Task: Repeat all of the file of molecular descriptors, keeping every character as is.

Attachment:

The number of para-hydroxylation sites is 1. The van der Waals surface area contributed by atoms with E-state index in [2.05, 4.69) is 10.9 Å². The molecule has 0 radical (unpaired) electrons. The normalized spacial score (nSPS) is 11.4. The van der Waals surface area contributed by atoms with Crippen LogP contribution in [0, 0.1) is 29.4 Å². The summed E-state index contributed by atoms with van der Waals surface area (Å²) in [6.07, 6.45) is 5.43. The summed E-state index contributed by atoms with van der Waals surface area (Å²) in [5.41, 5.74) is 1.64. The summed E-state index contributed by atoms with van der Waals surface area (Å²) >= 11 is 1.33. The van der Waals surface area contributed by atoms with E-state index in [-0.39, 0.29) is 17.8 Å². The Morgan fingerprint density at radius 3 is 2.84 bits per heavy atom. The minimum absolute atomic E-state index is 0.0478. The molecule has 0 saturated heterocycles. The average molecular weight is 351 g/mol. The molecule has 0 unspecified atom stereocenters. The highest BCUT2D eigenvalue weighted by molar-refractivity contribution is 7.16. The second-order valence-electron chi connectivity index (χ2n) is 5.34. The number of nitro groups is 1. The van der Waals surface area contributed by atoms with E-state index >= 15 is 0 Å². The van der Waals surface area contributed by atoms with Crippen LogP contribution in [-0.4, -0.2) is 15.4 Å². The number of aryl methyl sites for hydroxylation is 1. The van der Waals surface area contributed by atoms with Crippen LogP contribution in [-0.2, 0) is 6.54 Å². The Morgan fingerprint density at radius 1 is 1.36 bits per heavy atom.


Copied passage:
The number of para-hydroxylation sites is 1. The van der Waals surface area contributed by atoms with E-state index in [2.05, 4.69) is 10.9 Å². The molecule has 0 radical (unpaired) electrons. The normalized spacial score (nSPS) is 11.4. The van der Waals surface area contributed by atoms with Crippen LogP contribution in [0, 0.1) is 29.4 Å². The summed E-state index contributed by atoms with van der Waals surface area (Å²) in [6.07, 6.45) is 5.43. The summed E-state index contributed by atoms with van der Waals surface area (Å²) in [5.41, 5.74) is 1.64. The summed E-state index contributed by atoms with van der Waals surface area (Å²) >= 11 is 1.33. The van der Waals surface area contributed by atoms with E-state index in [-0.39, 0.29) is 17.8 Å². The Morgan fingerprint density at radius 3 is 2.84 bits per heavy atom. The minimum absolute atomic E-state index is 0.0478. The molecule has 0 saturated heterocycles. The average molecular weight is 351 g/mol. The molecule has 0 unspecified atom stereocenters. The highest BCUT2D eigenvalue weighted by molar-refractivity contribution is 7.16. The second-order valence-electron chi connectivity index (χ2n) is 5.34. The number of nitro groups is 1. The van der Waals surface area contributed by atoms with E-state index >= 15 is 0 Å². The van der Waals surface area contributed by atoms with Crippen LogP contribution in [-0.4, -0.2) is 15.4 Å². The number of aryl methyl sites for hydroxylation is 1. The van der Waals surface area contributed by atoms with Crippen LogP contribution in [-0.2, 0) is 6.54 Å². The Morgan fingerprint density at radius 1 is 1.36 bits per heavy atom.